Imagine a football game between the Chicago Bears and Harvard. Imagine that the Ivy Leagers have been holding the Bears, running up a little yardage, but even so the outcome is never in doubt. The Bears get the ball. They run. They pass. They blow Harvard right off the field. And then, with the game a lopsided victory, they spike the ball.
In its own way, the United States has been spiking the ball. When it comes to the snatching of the Egyptian airliner, the United States somehow thinks it has pulled something off -- a dashing military blow. The president, when asked if he would apologize to Egypt, vows "Never!" Other administration officials, confusing the interception with the battles mentioned in the Marine Hymn, make similar statements.
Once again, though, Defense Secretary Caspar Weinberger has inadvertently put his finger on the truth. He compared the snatching of the Egyptian airliner with the Grenada invasion, and in that he was absolutely right. Grenada, too, was much ado about nearly nothing -- the swamping of a dot in the ocean by the forces of the mightiest nation on Earth. The island could have been taken by any precinct of New York cops in half a day.
No matter. Grenada is Weinberger's only war, and he has to make do. That might explain why he talks about it as if it were the Battle of the Bulge, San Juan Hill, Gettysburg and Saratoga all rolled into one and why, incidentally, the Pentagon awarded medals to anyone who even considered going on the island -- 8,663 in all. Now the snatching of the Egyptian plane is being given the same treatment.
I don't mean to suggest that the United States was wrong to force the Egyptian plane to land in Sicily. The government has an obligation, both moral and legal, to protect the lives of American citizens and to bring their killers to justice. If those killers happen to be on Egyptian planes, so be it. Nor do I mean to suggest that after several years of being forced to eat some humble pie, we are not justified in being thrilled that we finally were able to do something.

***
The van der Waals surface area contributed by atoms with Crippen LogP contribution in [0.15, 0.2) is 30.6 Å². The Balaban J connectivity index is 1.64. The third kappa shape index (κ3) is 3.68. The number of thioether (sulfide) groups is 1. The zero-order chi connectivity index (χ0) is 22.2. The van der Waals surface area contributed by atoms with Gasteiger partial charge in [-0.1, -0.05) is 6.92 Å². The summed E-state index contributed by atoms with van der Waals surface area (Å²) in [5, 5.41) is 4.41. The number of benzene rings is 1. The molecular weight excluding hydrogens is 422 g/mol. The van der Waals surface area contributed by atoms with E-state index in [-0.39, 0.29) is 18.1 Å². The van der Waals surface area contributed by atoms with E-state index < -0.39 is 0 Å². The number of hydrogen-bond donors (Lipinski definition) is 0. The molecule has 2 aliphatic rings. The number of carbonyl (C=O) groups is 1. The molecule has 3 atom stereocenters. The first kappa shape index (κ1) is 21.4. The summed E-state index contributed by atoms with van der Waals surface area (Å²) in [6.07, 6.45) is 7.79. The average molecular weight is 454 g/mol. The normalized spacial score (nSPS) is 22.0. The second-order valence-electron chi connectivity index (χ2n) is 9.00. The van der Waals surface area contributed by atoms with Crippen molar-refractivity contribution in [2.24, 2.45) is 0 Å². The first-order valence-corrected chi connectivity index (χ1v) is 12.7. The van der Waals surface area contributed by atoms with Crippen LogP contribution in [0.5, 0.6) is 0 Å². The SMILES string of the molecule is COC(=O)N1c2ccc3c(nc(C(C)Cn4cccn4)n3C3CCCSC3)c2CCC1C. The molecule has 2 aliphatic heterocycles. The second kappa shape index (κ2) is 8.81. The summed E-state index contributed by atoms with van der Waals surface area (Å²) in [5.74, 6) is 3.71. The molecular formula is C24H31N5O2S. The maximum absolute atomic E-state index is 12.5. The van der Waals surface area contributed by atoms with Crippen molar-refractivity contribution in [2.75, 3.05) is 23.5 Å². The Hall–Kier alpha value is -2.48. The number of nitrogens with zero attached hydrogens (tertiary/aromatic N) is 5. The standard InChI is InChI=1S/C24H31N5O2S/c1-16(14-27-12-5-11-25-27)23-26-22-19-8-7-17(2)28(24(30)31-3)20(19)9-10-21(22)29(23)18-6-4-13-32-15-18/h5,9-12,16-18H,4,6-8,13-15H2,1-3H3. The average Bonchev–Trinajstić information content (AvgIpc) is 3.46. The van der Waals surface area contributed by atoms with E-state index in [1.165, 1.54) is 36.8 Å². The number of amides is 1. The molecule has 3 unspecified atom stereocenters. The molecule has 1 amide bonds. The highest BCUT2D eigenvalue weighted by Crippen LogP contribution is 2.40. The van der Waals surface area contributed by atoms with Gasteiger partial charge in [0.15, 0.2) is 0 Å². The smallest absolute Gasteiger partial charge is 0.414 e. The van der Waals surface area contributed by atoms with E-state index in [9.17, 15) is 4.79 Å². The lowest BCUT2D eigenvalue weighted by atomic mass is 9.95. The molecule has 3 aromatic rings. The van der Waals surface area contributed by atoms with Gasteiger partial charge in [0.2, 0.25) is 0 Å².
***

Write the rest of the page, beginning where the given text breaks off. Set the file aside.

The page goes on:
But a little perspective, please. The enormous Sixth Fleet, part of the umpty-ump trillion-dollar military, forced an unarmed civilian airliner to land where it did not want to land. Nice -- but no big deal. When you can read the radio transmissions, when you know the markings of the plane, when you have radar and Buck Rogers devices of all kinds, you are not exactly bringing down an eagle with a slingshot.
And a little respect and appreciation for the Egyptians. They are not our enemies, but our friends. Like the Syrians, they could have told the terrorists on the Achille Lauro to shove off, that they would have nothing to do with them. Instead, in an effort to save lives, they brought the ship into their port and opened negotiations that concluded in a fashion that was unacceptable to the United States. While they do not deserve an apology, neither do they deserve contempt.
The real danger in the aftermath of the incident is not just that Egyptian, Italian and U.S. relations will suffer, but that our grip on reality will suffer too. If Weinberger, et al., truly believe that the incident proves anything other than overwhelming might can be a tactical advantage, then they are off into ga-ga land. More dangerous by far than the post-Vietnam syndrome is the pre-Vietnam syndrome, in which dash and valor and Green Berets were supposed to solve problems politicians could not. It was, after all, the pre-Vietnam syndrome that produced the post-Vietnam one.
The capture of four bungling Palestinian terrorists will not put an end to Palestinian terrorism because it does not solve the Palestinian problem. (Did the arrest of Northern Irish terrorists end terrorism there?) Nor does it mean that anything similar could -- or maybe should -- be attempted when hostages are still being held. And it certainly does not mean that anything grand and everlasting has been accomplished. We won a game we could never have lost. That's nice. But it's no reason to spike the ball.